• Problem Solving: Students can solve a range of complex well-posed problems in pure and applied mathematics, making productive use of knowledge and problem-solving strategies.
  • Communicating Reasoning: Students can clearly and precisely construct viable arguments to support their own reasoning and the reasoning of others.
  • Modeling and Data Analysis: Students can analyze complex real-world scenarios and can construct and use mathematical models to interpret and solve problems.
  • …are a set of assessment targets for each claim which describe the expectations of what will be assessed by the items and tasks within each claim.
  • …provide more detail about the range of content and the Depth of Knowledge level.
  • …can be used to support the development of high-quality items and tasks that contribute evidence to the claims.
example of math targets for claim 2
Example of Math Targets for Claim 2
  • Target A: Apply mathematics to solve well-posed problems arising in everyday life, society, and the workplace. (DOK 2, 3)
  • Target B: Select and use appropriate tools strategically. (DOK 1, 2)
  • Target C: Interpret results in the context of a situation. (DOK 2)
  • Target D: Identify important quantities in a practical situation and map their relationships. (DOK 1, 2, 3)
ela claims
ELA Claims
  • 1. Literary and Informational Text: Students can read closely and analytically to comprehend a range of increasingly complex literary and informational texts. (45% Literary and 55% Informational)
  • 2. Writing: Students can produce effective and well-grounded writing for a range of purposes and audiences. (35% Argumentative, 35% Expository, and 30% Narrative)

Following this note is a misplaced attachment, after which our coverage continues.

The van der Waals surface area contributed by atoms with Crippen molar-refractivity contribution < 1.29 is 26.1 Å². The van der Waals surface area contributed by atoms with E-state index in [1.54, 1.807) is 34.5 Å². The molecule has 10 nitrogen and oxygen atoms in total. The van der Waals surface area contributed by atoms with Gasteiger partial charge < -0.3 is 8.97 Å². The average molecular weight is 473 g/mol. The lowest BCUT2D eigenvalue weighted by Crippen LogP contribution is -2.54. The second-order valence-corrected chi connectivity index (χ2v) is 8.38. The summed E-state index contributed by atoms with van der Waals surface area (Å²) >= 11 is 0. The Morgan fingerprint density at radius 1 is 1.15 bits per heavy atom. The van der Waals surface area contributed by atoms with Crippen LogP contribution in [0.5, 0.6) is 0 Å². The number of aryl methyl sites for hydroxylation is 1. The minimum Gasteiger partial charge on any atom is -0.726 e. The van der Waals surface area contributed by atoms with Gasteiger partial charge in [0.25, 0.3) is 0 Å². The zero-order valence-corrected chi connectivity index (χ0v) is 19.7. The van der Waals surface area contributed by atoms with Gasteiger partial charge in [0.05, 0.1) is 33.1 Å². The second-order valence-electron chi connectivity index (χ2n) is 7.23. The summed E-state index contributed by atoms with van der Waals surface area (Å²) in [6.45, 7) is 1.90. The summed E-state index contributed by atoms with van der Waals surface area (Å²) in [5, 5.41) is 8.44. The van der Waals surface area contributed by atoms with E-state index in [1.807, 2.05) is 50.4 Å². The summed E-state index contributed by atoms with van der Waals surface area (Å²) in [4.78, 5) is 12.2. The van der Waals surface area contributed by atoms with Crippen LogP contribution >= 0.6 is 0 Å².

• 3. Speaking and Listening: Students can employ effective speaking and listening skills for a range of purposes and audiences. (This will be assessed through a performance task.)
  • Research: Students can engage in research/inquiry to investigate topics, and to analyze, integrate, and present information. (This will be assessed through a performance task.)
example of ela targets for claim 4
Example of ELA Targets for Claim 4
  • Summative Assessment Targets – Claim 4 Research (These will be simulated searches to be completed in one day.)

1 – Plan/research (DOK 3, 4)

2 – Analyze/interpret multiple resources (DOK 3, 4)

3 – Analyze information/resources (DOK 3)

4 – Use evidence (DOK 3, 4)

5 – Language/vocabulary use (DOK 1, 2)

6 – Edit/clarify (DOK 1)

7 – Technology use (DOK 1, 2)


Common Core State Standards


Assessment Target


Student Response

hess cognitive rigor matrix
Hess’ Cognitive Rigor Matrix
  • The Cognitive Rigor matrix combines two common taxonomies that categorize levels of cognition-Webb’s Depth of Knowledge Level and Bloom’s Cognitive Process Dimensions.
  • The matrix is a useful aid for guiding the development of items at different depth of knowledge levels.
  • There is a specific matrix available for ELA and Math.
webb s depth of knowledge levels
Webb’s Depth-of-Knowledge Levels
  • The level of complexity of the cognitive demand.
    • Level 1: Recall and Reproduction
      • Requires eliciting information such as a fact, definition, term, or a simple procedure, as well as performing a simple algorithm or applying a formula.
    • Level 2: Basic Skills and Concepts
      • Requires the engagement of some mental processing beyond a recall of information.
    • Level 3: Strategic Thinking and Reasoning
      • Requires reasoning, planning, using evidence, and explanations of thinking.
    • Level 4: Extended Thinking
      • Requires complex reasoning, planning, developing, and thinking most likely over an extended period of time.
presentation resources
Presentation Resources

Sue Gendron with International Center for Leadership in Education

Smarter Balanced Assessment Consortium